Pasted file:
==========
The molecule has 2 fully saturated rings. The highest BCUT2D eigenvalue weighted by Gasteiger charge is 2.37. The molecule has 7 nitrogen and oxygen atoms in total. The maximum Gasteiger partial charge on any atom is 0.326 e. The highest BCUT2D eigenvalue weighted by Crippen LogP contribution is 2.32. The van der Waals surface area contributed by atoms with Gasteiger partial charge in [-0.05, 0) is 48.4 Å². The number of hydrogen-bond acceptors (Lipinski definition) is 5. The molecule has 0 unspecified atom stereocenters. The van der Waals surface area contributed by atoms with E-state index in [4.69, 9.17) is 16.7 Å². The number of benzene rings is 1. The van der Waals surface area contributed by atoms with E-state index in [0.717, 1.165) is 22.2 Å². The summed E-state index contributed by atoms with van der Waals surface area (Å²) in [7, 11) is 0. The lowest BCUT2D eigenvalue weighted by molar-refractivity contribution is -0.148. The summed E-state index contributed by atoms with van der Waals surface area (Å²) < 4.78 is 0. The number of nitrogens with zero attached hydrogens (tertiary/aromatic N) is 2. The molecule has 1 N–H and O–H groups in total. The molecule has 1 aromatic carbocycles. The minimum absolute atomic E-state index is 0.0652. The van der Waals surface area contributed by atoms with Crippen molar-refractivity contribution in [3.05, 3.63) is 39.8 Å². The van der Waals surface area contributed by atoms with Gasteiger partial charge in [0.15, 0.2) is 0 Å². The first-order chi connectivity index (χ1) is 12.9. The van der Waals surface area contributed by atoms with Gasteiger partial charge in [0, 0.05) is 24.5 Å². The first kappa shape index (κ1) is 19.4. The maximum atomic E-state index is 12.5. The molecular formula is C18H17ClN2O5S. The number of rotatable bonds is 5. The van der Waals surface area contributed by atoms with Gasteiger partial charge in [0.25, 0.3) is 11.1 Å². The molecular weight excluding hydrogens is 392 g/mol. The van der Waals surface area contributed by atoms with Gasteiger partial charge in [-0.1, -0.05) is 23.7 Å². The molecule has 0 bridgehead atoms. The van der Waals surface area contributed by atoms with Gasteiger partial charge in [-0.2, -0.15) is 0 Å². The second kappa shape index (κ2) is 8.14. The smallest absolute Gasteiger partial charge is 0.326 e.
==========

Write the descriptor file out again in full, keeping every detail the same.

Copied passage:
The molecule has 2 fully saturated rings. The highest BCUT2D eigenvalue weighted by Gasteiger charge is 2.37. The molecule has 7 nitrogen and oxygen atoms in total. The maximum Gasteiger partial charge on any atom is 0.326 e. The highest BCUT2D eigenvalue weighted by Crippen LogP contribution is 2.32. The van der Waals surface area contributed by atoms with Gasteiger partial charge in [-0.05, 0) is 48.4 Å². The number of hydrogen-bond acceptors (Lipinski definition) is 5. The molecule has 0 unspecified atom stereocenters. The van der Waals surface area contributed by atoms with E-state index in [4.69, 9.17) is 16.7 Å². The number of benzene rings is 1. The van der Waals surface area contributed by atoms with E-state index in [0.717, 1.165) is 22.2 Å². The summed E-state index contributed by atoms with van der Waals surface area (Å²) in [7, 11) is 0. The lowest BCUT2D eigenvalue weighted by molar-refractivity contribution is -0.148. The summed E-state index contributed by atoms with van der Waals surface area (Å²) < 4.78 is 0. The number of nitrogens with zero attached hydrogens (tertiary/aromatic N) is 2. The molecule has 1 N–H and O–H groups in total. The molecule has 1 aromatic carbocycles. The minimum absolute atomic E-state index is 0.0652. The van der Waals surface area contributed by atoms with Crippen molar-refractivity contribution in [3.05, 3.63) is 39.8 Å². The van der Waals surface area contributed by atoms with Gasteiger partial charge in [0.15, 0.2) is 0 Å². The first-order chi connectivity index (χ1) is 12.9. The van der Waals surface area contributed by atoms with Gasteiger partial charge in [0, 0.05) is 24.5 Å². The first kappa shape index (κ1) is 19.4. The maximum atomic E-state index is 12.5. The molecular formula is C18H17ClN2O5S. The number of rotatable bonds is 5. The van der Waals surface area contributed by atoms with Gasteiger partial charge in [0.25, 0.3) is 11.1 Å². The molecular weight excluding hydrogens is 392 g/mol. The van der Waals surface area contributed by atoms with Gasteiger partial charge in [-0.1, -0.05) is 23.7 Å². The molecule has 0 bridgehead atoms. The van der Waals surface area contributed by atoms with Gasteiger partial charge in [-0.2, -0.15) is 0 Å². The second kappa shape index (κ2) is 8.14. The smallest absolute Gasteiger partial charge is 0.326 e.